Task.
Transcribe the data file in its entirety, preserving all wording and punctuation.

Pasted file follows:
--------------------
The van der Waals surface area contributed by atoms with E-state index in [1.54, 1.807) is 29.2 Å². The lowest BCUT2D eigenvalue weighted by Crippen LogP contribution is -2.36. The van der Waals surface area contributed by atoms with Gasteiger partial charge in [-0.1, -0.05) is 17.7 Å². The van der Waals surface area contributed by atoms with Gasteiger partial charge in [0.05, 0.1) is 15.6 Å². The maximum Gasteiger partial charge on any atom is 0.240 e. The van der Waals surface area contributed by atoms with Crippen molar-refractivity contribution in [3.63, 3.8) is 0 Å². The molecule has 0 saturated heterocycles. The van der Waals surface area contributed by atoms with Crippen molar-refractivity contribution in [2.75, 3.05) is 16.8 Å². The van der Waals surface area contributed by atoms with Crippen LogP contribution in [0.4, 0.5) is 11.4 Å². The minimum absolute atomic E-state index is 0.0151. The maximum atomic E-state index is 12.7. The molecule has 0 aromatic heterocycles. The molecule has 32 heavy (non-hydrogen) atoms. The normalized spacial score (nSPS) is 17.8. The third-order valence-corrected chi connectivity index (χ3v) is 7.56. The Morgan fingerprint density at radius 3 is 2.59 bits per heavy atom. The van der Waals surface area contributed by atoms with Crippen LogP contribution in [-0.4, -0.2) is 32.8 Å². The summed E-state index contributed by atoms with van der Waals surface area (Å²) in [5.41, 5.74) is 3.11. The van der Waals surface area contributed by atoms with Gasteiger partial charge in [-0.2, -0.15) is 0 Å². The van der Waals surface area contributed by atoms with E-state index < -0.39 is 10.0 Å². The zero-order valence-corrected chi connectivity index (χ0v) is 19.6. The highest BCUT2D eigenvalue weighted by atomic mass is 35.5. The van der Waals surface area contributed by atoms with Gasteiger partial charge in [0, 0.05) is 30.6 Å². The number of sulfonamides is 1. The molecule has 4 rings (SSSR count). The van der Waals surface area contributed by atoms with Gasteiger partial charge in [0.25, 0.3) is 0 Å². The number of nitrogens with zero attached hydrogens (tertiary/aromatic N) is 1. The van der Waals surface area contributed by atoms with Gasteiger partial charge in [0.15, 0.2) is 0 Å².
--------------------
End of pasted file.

The van der Waals surface area contributed by atoms with E-state index in [1.54, 1.807) is 29.2 Å². The lowest BCUT2D eigenvalue weighted by Crippen LogP contribution is -2.36. The van der Waals surface area contributed by atoms with Gasteiger partial charge in [-0.1, -0.05) is 17.7 Å². The van der Waals surface area contributed by atoms with Gasteiger partial charge in [0.05, 0.1) is 15.6 Å². The maximum Gasteiger partial charge on any atom is 0.240 e. The van der Waals surface area contributed by atoms with Crippen molar-refractivity contribution in [3.63, 3.8) is 0 Å². The molecule has 0 saturated heterocycles. The van der Waals surface area contributed by atoms with Crippen molar-refractivity contribution in [2.75, 3.05) is 16.8 Å². The van der Waals surface area contributed by atoms with Crippen LogP contribution in [0.4, 0.5) is 11.4 Å². The minimum absolute atomic E-state index is 0.0151. The maximum atomic E-state index is 12.7. The molecule has 0 aromatic heterocycles. The molecule has 32 heavy (non-hydrogen) atoms. The normalized spacial score (nSPS) is 17.8. The third-order valence-corrected chi connectivity index (χ3v) is 7.56. The Morgan fingerprint density at radius 3 is 2.59 bits per heavy atom. The van der Waals surface area contributed by atoms with Crippen LogP contribution in [-0.4, -0.2) is 32.8 Å². The summed E-state index contributed by atoms with van der Waals surface area (Å²) in [5.41, 5.74) is 3.11. The van der Waals surface area contributed by atoms with Gasteiger partial charge in [-0.2, -0.15) is 0 Å². The van der Waals surface area contributed by atoms with E-state index < -0.39 is 10.0 Å². The zero-order valence-corrected chi connectivity index (χ0v) is 19.6. The highest BCUT2D eigenvalue weighted by atomic mass is 35.5. The van der Waals surface area contributed by atoms with Gasteiger partial charge in [0, 0.05) is 30.6 Å². The number of sulfonamides is 1. The molecule has 4 rings (SSSR count). The van der Waals surface area contributed by atoms with Gasteiger partial charge in [0.25, 0.3) is 0 Å². The number of nitrogens with zero attached hydrogens (tertiary/aromatic N) is 1. The van der Waals surface area contributed by atoms with Gasteiger partial charge in [0.15, 0.2) is 0 Å².